Arne Duncan: 4-day school weeks “unacceptable”

U.S. Education Secretary Arne Duncan took aim Monday at the 39 South Dakota school districts – that’s one in every four in the state – that run on a four-day week.

Duncan was participating in his second #AskArne chat, answering questions from folks on Twitter. He complained about people who view education as an expense, not an investment, who force schools to cut early childhood education, arts, music and P.E. and go to four-day weeks.

John Merrow, PBS education reporter and chat moderator, followed up: “What do you think of a four-day week?”

Duncan’s response:

“I think it’s unacceptable. And I know these are really tough – you know – economic times but our children need more time, not less. And do we really think our children going to school four days a week are going to be able to compete on a level playing field with children in India and China and South Korea who are already going to school 30, 35, 40 more days a year?”

You can watch the chat here. The four-day question is 35 minutes in.

I don’t know about other states,  but four-day schools in South Dakota generally stay open on Fridays and invite students who need extra help to show up. And their school days Monday-Thursday are somewhat longer.

School leaders here, most notably Dean Christensen, the four-day pied piper and Deuel superintendent, say the short weeks have been good for student achievement. And most say saving money was not the primary factor in making the switch.

Contrary to these administrators’ claims, test scores suggest students in four-day schools don’t learn as much. For a 2010 story, I examined the Dakota STEP results at districts that made the switch. Here’s what I found:

Of the 16 South Dakota school districts now on four-day weeks, 12 switched between 2003 and 2007. In their final year with five-day school weeks, the schools were an average of 4.2 percentage points behind the statewide average in math and reading proficiency.

The deficit widened the following year as they transitioned to four-day weeks. The schools then averaged 4.7 percentage points behind the state in math proficiency and 6.3 in reading.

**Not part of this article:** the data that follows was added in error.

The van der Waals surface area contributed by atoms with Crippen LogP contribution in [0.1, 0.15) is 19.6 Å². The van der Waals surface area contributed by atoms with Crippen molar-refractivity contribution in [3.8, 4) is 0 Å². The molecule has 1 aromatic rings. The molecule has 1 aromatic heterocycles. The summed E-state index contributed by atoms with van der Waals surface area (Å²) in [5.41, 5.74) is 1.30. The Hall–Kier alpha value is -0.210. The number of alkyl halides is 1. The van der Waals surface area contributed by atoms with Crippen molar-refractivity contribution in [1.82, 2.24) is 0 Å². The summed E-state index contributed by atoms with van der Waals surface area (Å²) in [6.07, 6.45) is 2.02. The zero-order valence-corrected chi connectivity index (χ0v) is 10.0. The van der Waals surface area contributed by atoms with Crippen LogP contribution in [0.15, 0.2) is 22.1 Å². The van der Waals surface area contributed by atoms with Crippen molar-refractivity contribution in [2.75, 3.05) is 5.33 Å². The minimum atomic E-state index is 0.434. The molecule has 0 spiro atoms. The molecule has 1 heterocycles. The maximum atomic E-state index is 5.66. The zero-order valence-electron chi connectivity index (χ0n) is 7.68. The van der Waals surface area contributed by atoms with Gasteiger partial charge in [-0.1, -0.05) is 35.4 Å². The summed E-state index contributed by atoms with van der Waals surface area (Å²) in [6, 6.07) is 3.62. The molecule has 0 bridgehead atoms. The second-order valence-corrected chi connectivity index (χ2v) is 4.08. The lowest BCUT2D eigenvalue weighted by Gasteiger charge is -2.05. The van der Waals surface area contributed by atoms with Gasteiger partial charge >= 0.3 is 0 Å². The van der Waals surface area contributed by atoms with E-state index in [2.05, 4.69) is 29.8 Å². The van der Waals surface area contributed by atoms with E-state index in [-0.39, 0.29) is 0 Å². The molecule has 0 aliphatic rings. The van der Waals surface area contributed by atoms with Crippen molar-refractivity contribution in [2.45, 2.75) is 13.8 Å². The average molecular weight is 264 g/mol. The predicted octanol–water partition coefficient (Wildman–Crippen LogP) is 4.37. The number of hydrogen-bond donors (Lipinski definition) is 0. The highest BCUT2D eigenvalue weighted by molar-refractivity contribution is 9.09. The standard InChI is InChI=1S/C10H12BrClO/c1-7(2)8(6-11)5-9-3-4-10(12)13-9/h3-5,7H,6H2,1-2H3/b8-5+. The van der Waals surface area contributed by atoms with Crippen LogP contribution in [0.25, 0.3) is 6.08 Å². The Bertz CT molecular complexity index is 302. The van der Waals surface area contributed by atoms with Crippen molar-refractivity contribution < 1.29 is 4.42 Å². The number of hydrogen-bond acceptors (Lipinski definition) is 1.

On Dakota STEP tests taken last spring, the same schools remained 5.8 points behind the state in both math and reading proficiency.

It’s not the most scientific approach to analyzing the impact of four-day weeks, but it’s the best I could do in a state that does not have a sophisticated data system.

Here’s a spreadsheet showing which school district are on four-day schedules.

Which colleges produce the best teachers? Tenn. knows

There’s a new report out in Tennessee that shows which of that state’s colleges and other teacher-preparation programs turn out the best teachers.

Using value-added measures (how students perform on tests before and after a year with that teacher), the state identified Lipscomb University and two Teach for America programs as the best. All three produced teachers better than the average veteran teacher.

Fourteen programs produced teachers who perform worse than the average veteran. And graduates at nine colleges do worse than the average beginning teacher.

It’s a big report, but you can download the pdf here.

This type of analysis is not yet possible in South Dakota, because we don’t have a statewide longitudinal data system that automatically links student scores to individual teachers.

“For us to really lead and make changes in education and not just react, it’s very important,” Tami Darnall told me in June.

Darnall is the state’s finance and management director for SDDOE and has been leading the state’s data system efforts. She said in June that the data system should be ready in a couple years.

Meanwhile, the University of South Dakota is working with the Bush Foundation on a separate data system for its teaching program. I’m sure USD Education Dean Rick Melmer is eager to see how his graduates stack up to the rest of the state’s colleges.

Courtesy of the Data Quality Campaign, here are some questions that can be answered with a longitudinal data system:

-Which teachers consistently get the most individual student growth in their classrooms?

- What percentage of students require remedial courses in college?

- Which education colleges produce the most effective teachers, as measured by student performance?

- In which classes, grades and schools does class size matter?

- How does student performance in traditional courses compare to those enrolled in online courses?


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